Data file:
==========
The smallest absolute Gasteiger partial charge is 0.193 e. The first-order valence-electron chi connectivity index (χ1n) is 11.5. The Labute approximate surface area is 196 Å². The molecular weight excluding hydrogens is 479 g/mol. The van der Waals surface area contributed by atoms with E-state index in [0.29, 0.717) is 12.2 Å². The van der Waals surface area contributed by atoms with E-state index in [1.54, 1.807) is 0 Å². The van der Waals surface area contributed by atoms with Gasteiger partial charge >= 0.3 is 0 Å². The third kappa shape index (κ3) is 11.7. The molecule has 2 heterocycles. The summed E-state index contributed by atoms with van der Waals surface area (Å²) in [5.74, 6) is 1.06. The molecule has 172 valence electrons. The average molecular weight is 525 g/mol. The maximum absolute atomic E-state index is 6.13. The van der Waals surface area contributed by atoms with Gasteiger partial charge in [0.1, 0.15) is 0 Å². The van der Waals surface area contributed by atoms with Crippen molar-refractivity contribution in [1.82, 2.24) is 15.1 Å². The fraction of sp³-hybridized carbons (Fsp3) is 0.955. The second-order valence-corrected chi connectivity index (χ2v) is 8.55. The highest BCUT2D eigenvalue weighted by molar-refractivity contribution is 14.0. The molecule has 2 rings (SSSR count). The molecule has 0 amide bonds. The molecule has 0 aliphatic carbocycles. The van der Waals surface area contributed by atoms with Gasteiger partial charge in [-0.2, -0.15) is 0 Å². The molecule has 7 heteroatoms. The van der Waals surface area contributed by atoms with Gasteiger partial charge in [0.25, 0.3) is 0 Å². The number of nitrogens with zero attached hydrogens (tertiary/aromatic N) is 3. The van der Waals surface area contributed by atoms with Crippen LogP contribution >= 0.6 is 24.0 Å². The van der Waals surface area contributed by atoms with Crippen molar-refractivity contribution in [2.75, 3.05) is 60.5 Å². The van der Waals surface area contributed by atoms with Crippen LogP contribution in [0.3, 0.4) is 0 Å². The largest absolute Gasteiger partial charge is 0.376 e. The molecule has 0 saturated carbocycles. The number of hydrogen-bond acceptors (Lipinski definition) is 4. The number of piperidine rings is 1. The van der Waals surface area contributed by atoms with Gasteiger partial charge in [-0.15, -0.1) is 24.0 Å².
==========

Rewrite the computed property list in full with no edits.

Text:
The smallest absolute Gasteiger partial charge is 0.193 e. The first-order valence-electron chi connectivity index (χ1n) is 11.5. The Labute approximate surface area is 196 Å². The molecular weight excluding hydrogens is 479 g/mol. The van der Waals surface area contributed by atoms with E-state index in [0.29, 0.717) is 12.2 Å². The van der Waals surface area contributed by atoms with E-state index in [1.54, 1.807) is 0 Å². The van der Waals surface area contributed by atoms with Gasteiger partial charge >= 0.3 is 0 Å². The third kappa shape index (κ3) is 11.7. The molecule has 2 heterocycles. The summed E-state index contributed by atoms with van der Waals surface area (Å²) in [5.74, 6) is 1.06. The molecule has 172 valence electrons. The average molecular weight is 525 g/mol. The maximum absolute atomic E-state index is 6.13. The van der Waals surface area contributed by atoms with Gasteiger partial charge in [0.1, 0.15) is 0 Å². The van der Waals surface area contributed by atoms with Crippen molar-refractivity contribution in [1.82, 2.24) is 15.1 Å². The fraction of sp³-hybridized carbons (Fsp3) is 0.955. The second-order valence-corrected chi connectivity index (χ2v) is 8.55. The highest BCUT2D eigenvalue weighted by molar-refractivity contribution is 14.0. The molecule has 2 rings (SSSR count). The molecule has 0 amide bonds. The molecule has 0 aliphatic carbocycles. The van der Waals surface area contributed by atoms with Gasteiger partial charge in [-0.2, -0.15) is 0 Å². The molecule has 7 heteroatoms. The van der Waals surface area contributed by atoms with Gasteiger partial charge in [0.25, 0.3) is 0 Å². The number of nitrogens with zero attached hydrogens (tertiary/aromatic N) is 3. The van der Waals surface area contributed by atoms with Crippen LogP contribution >= 0.6 is 24.0 Å². The van der Waals surface area contributed by atoms with Crippen molar-refractivity contribution in [2.75, 3.05) is 60.5 Å². The van der Waals surface area contributed by atoms with Crippen LogP contribution in [0.3, 0.4) is 0 Å². The largest absolute Gasteiger partial charge is 0.376 e. The molecule has 0 saturated carbocycles. The number of hydrogen-bond acceptors (Lipinski definition) is 4. The number of piperidine rings is 1. The van der Waals surface area contributed by atoms with Gasteiger partial charge in [-0.15, -0.1) is 24.0 Å².